Aam Aadmi Party welcomes NGT's stay on cutting trees
After facing backlash against chopping down of over 17,000 fully grown trees, Puri, on June 28 had called for an urgent meeting with all the stakeholders, where he asked the NBCC to rework and redesign the plans.
Delhi's ruling AAP on Monday welcomed the NGT's decision to put on hold the plan of axing trees in the city, but accused the Central government for not informing the green tribunal about their plans to redesign the redevelopment project. "AAP welcomes the order of NGT to stall any tree cutting by Central government's NBCC redevelopment," Aam Aadmi Party (AAP) chief spokesperson Saurabh Bhardwaj said in a tweet.
He accused Union Urban Affairs Minister Hardeep Singh Puri of submitting a statement, different from their previous statement, to the National Green Tribunal (NGT) about the replanning of the redevelopment project. Why did Central Govt's NBCC Advocate not state NGT that they are replanning the whole project? Hardeep Singh Puri sir, your Dept's Media statement and Court statement are different," he said.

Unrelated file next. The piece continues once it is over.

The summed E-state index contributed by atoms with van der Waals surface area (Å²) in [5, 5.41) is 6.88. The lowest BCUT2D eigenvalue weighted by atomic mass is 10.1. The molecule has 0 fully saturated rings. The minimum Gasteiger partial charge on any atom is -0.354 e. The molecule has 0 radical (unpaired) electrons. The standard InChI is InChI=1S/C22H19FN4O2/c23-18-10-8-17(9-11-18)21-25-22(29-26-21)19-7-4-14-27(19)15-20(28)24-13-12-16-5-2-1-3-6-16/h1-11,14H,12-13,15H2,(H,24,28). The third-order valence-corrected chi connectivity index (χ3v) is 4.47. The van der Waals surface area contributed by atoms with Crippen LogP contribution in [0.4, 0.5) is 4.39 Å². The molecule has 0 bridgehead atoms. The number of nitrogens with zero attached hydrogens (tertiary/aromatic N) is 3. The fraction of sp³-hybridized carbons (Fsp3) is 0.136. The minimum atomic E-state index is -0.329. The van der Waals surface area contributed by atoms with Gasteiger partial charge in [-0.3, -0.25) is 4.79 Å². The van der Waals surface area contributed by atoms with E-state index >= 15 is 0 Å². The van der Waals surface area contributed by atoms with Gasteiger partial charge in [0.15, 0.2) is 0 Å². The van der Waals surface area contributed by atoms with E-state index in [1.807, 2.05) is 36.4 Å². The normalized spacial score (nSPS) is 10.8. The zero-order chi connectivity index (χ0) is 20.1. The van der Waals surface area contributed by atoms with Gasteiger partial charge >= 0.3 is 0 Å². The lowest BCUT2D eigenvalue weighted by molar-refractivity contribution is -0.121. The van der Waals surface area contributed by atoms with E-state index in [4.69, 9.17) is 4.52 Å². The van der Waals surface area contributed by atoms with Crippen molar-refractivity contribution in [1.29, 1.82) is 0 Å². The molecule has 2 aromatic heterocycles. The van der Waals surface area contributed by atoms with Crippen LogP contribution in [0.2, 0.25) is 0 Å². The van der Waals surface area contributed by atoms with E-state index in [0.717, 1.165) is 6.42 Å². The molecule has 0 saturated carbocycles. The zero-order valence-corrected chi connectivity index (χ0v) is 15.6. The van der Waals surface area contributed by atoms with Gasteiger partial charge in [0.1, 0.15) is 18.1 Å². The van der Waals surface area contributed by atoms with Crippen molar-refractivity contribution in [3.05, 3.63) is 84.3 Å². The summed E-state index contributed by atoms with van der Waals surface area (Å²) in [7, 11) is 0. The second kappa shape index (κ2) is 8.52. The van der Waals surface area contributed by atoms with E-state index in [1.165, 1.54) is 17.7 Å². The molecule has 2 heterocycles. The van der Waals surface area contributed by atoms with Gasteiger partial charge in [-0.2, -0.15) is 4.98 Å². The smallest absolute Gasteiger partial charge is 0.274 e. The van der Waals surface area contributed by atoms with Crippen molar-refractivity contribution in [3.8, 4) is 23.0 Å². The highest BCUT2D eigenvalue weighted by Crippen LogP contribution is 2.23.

After facing backlash against chopping down of over 17,000 fully grown trees, Puri, on June 28 had called for an urgent meeting with all the stakeholders, where he asked the NBCC to rework and redesign the plans. He also assured that "no trees will be cut in the process of redevelopment of Delhi colonies." The NGT's stay on the felling of trees in Delhi till July 19 came after a petition filed by Delhi-based organisation Green Circle.
Observing that "felling of trees severely impacts and destroys environment", the NGT said: "NBCC should give us clear cut answer about felling of trees and the details of the project." It sought details by July 19, the next date of hearing. It is estimated that 16,500 trees will be axed for the project, of which over 2,000 have already been felled.
NBCC has objected to the figure of 16,500 trees in the NGT, saying that "the numbers are myths, not right". According to NBCC, approximately 13,000 trees will have to be axed in Delhi's southern region -- also one of the greenest areas -- in the plan to redevelop three residential colonies to construct 25,000 new flats and a parking space for about 70,000 vehicles.
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